Earnings have thus far been decent overall, although spots of weakness have been detected in sectors like retail (see McDonald’s sales miss for instance) or in Defense (Boeing losing orders to Airbus and Govt. shutdown as an example). Earnings season is still in gale force so we will keep an eye out for any large changes in sector strength/weaknesses. Observers are cognizant that the market is a pivotal point in terms of value and the fact that earnings have mostly galloped in response to cost-cutting rather than revenue generation.
Last week, as expected, stocks rebounded some 2% after a last-minute agreement in Washington to kick the can down the road or to temporarily relieve the debt ceiling. Credit markets did quite well also, in that wake; for the year, investment grade markets are still a tad under water (-1.5% or so, in returns YTD) but high yield is looking spiffy at +5.25%. Stocks are still the runaway winner, with double digit returns but with credit this frothy this year (even at the start of the year), it would have been difficult for credit to eke out anything but single-digit returns at best. Meanwhile, five-year swap rates (a great proxy for “AA” credit in general) also continues to climb down and is below 1%.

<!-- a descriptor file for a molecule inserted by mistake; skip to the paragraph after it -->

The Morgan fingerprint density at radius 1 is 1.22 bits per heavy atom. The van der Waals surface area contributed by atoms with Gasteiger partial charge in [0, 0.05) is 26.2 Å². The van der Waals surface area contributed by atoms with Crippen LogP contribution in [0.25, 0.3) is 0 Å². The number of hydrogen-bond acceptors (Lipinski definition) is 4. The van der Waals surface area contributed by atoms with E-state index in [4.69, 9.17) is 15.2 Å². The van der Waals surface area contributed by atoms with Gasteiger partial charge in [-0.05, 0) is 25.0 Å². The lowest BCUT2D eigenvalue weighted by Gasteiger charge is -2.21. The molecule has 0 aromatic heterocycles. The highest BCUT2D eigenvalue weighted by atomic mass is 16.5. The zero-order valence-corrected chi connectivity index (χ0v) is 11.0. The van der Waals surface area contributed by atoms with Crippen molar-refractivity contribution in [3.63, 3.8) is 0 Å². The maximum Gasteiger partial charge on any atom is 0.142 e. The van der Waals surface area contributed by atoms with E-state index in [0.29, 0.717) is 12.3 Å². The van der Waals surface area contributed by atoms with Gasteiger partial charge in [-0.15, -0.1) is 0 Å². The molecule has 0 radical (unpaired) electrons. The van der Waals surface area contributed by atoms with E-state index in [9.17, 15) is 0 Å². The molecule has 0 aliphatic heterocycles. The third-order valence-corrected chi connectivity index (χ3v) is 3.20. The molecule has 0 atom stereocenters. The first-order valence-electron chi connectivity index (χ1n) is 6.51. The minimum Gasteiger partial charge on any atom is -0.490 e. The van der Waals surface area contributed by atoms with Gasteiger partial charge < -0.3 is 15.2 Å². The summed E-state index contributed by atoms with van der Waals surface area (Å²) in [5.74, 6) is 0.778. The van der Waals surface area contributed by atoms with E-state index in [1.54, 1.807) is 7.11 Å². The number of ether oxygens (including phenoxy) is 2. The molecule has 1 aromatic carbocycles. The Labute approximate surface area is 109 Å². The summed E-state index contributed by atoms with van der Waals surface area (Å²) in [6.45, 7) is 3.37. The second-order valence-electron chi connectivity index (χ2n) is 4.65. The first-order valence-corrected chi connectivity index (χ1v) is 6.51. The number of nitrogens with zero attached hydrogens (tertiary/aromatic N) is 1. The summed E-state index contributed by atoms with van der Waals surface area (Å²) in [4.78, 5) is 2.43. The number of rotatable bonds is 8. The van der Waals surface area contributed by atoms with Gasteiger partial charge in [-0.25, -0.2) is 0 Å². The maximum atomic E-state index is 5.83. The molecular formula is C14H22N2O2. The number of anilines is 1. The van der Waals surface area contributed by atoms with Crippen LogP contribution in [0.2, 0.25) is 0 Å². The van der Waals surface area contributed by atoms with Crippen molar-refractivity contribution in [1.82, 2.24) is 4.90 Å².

In some credit news, Crown Castle is taking over the cell tower business of AT&T. Probably makes sense as the wireless landscape is so competitive that it makes sense for specialization versus vertical integration. Barron’s outlined how AT&T stock now had a healthy dividend rate and ignored by equity investors: happens many times when equity and fixed income have divergent views on the same credit.
Investment grade +72 bps over swaps (-5 bps better week over week)
High yield – 5.8% yield to worst (-10 bps better week over week)